Thursday, May 7, 2015

Setbacks for Sloat and Sharp Park

This is what is left of the beach to the north of Sharp Park golf course.

Greetings Surfriders and Friends,

Last month our two beach preservation campaigns suffered setbacks.  For Sharp Park, the Coastal Commission unanimously voted to approve the pumphouse renovation project. As we noted in prior posts, renovating the golf course and its infrastructure will eventually lead to an effort to enlarge the seawall.  Given the sorry stat of Pacifica's northern beaches, it is hard to understand the approval of this permit.Check out the photo above to see what is at stake. Suffice to say, we will continue to fight for beach preservation at Sharp Park.

On the Sloat front, we were dealt a loss over the vote on sand mining at the Bay Conservation and Development Commission meeting.  The agency approved the permits that will allow major sand extraction from SF Bay. The good news is that the Commission  is more fully aware of the scientific data showing a strong correlation between sand mining and the loss of sand coming out to our beaches. BCDC acted well in mandating a large pool of money to be used for additional research on this issue.

In summary, while both votes did not go our way, we did force decisionmakers to consider the impacts of these projects on our beaches. Both agencies know that enhanced coastal erosion and sea level rise are coming our way; and that proactive steps will be needed to mitigate the damage . Superstorm Sandy has taught all of us that there is a a hefty price to pay for policies of denial, delay and half measures.  Rest assured, we'll keep working for sound decsionmaking that protects our beaches.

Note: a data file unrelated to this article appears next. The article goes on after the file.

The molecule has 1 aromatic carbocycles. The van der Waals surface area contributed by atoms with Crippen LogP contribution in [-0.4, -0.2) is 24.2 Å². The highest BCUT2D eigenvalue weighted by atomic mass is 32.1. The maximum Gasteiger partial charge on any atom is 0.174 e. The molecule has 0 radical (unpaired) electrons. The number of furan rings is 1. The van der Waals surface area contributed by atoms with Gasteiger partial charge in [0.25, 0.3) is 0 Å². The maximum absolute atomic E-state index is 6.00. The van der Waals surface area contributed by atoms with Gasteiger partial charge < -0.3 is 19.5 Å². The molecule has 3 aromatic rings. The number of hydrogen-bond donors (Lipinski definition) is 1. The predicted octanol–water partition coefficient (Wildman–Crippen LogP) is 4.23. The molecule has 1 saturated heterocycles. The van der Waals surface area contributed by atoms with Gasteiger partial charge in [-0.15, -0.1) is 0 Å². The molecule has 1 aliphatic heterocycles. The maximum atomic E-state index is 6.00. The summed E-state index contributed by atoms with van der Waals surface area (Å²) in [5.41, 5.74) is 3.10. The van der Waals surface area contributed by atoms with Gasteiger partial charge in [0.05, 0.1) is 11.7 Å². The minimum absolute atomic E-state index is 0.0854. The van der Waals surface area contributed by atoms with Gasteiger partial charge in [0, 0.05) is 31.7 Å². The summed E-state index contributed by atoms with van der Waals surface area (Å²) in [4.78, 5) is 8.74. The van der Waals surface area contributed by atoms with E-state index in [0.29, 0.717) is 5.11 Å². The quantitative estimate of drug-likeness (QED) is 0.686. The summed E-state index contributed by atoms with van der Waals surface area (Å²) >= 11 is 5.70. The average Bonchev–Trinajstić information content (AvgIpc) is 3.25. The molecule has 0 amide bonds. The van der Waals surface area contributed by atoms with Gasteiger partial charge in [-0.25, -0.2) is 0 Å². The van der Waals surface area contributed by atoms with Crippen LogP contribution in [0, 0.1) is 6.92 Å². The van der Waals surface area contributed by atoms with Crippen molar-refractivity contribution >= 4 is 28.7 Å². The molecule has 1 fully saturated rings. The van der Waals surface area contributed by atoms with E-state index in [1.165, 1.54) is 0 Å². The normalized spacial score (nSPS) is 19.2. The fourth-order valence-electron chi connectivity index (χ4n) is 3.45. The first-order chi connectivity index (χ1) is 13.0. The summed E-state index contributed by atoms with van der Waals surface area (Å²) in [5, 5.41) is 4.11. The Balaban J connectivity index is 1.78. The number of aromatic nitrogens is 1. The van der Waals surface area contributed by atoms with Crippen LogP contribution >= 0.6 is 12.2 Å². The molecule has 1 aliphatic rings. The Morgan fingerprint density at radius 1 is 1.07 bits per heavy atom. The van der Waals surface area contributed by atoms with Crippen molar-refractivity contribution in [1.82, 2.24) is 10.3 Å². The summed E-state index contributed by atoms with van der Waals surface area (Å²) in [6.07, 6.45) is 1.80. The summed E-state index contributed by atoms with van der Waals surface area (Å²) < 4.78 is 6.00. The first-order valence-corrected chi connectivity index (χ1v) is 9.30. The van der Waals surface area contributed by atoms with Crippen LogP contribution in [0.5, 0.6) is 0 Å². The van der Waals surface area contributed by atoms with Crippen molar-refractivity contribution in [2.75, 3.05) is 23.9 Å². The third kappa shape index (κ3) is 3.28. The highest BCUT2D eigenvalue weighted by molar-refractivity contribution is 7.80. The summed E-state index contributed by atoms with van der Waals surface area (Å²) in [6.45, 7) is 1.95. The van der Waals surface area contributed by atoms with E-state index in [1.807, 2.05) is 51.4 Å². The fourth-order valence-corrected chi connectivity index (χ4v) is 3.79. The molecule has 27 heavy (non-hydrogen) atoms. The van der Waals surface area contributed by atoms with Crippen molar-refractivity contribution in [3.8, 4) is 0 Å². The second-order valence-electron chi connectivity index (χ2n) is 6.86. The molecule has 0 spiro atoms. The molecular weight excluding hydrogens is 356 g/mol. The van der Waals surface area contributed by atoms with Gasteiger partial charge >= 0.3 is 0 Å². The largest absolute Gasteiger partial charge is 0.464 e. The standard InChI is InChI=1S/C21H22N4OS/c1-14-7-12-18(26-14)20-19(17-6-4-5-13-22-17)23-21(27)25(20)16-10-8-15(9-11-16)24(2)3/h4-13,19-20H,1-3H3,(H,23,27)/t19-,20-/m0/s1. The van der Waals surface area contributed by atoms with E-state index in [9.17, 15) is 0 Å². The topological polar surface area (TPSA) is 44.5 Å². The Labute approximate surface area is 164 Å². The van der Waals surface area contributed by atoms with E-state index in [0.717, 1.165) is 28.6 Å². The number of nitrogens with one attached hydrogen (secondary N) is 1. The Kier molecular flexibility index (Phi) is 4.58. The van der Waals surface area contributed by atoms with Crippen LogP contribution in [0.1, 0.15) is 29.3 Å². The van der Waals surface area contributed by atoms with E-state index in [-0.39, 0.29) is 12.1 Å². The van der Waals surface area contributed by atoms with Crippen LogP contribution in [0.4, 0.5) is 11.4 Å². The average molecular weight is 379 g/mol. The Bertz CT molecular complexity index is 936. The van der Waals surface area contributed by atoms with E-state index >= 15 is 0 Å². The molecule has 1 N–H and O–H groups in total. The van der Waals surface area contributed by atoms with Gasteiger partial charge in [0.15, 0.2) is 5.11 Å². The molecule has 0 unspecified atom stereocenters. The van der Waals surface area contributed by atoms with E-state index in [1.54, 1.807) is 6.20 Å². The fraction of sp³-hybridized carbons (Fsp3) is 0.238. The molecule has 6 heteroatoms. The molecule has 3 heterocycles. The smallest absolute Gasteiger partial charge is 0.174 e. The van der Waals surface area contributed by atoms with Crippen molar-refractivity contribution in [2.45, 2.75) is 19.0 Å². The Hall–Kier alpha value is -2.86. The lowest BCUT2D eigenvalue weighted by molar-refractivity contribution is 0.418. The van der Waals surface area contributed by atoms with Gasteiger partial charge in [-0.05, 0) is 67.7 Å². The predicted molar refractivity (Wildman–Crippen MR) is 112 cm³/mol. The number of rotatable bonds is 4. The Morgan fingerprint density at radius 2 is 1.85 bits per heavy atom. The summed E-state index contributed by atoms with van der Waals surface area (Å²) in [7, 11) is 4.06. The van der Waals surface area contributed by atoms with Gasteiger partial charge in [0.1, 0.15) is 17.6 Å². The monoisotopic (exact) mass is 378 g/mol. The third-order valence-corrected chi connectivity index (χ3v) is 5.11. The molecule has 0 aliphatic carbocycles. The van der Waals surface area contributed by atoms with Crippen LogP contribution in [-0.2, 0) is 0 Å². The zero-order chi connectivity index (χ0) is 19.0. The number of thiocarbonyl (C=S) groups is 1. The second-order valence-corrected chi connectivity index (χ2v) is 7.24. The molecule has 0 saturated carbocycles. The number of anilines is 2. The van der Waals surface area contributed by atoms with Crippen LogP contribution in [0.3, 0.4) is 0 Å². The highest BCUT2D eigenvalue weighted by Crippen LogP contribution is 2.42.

Thanks for checking in!

Rodeo Lagoon in Marin: This what a restored Sharp Park wetland could look like.


Friday, April 3, 2015

An Opportunity to Help Us Restore Sharp Park

The beach and surf in front of Sharp Park Golf Course is at risk from coastal armor, natural erosion patterns and sea level rise.



Greetings Surfriders and Friends,

This month, the California Coastal Commission will consider a proposal to upgrade the water pumping system at the Sharp Park Golf Course.  As previously posted, Surfrider opposes any move to perpetuate the 18 hole course.  Maintaining the links at Sharp Park will eventually require the reinforcement of the seawall (see photo above).  Most of Pacifica's beaches are already submerged due to fixing the shoreline with boulder like seawalls (also known as revetments).  This practice needs to end.  Due to sea level rise, beaches will require space to migrate inland if they are to survive.

Places like Sharp Park are ideal sites to implement managed retreat. Sand replenishment for Pacifica's beaches is not a sustainable option. Let's close this golf course and return the land to the GGNRA.   Please join Surfrider, Wild Equity, Sierra Club SF, National Parks Conservation Association, and others to speak out against the pumphouse renovation project.

Date: Thursday April 16, 2015
Time: Permit will be heard sometime after 10AM. However, please show up between 8:30AM and 9AM to fill out a speaker card to ensure yourself a chance to speak.
Place: Marin County Board of Supervisors
3501 Civic Center Drive, Suite 329
San Rafael, Ca 94903
415-407-3211

For more info, see http://www.coastal.ca.gov/mtgcurr.html


Saturday, March 14, 2015

BCDC Hearing: Help Preserve Sand Flow to Ocean Beach

Sand is essential to the fine surf we enjoy at Ocean Beach

Greetings Surfriders and Friends,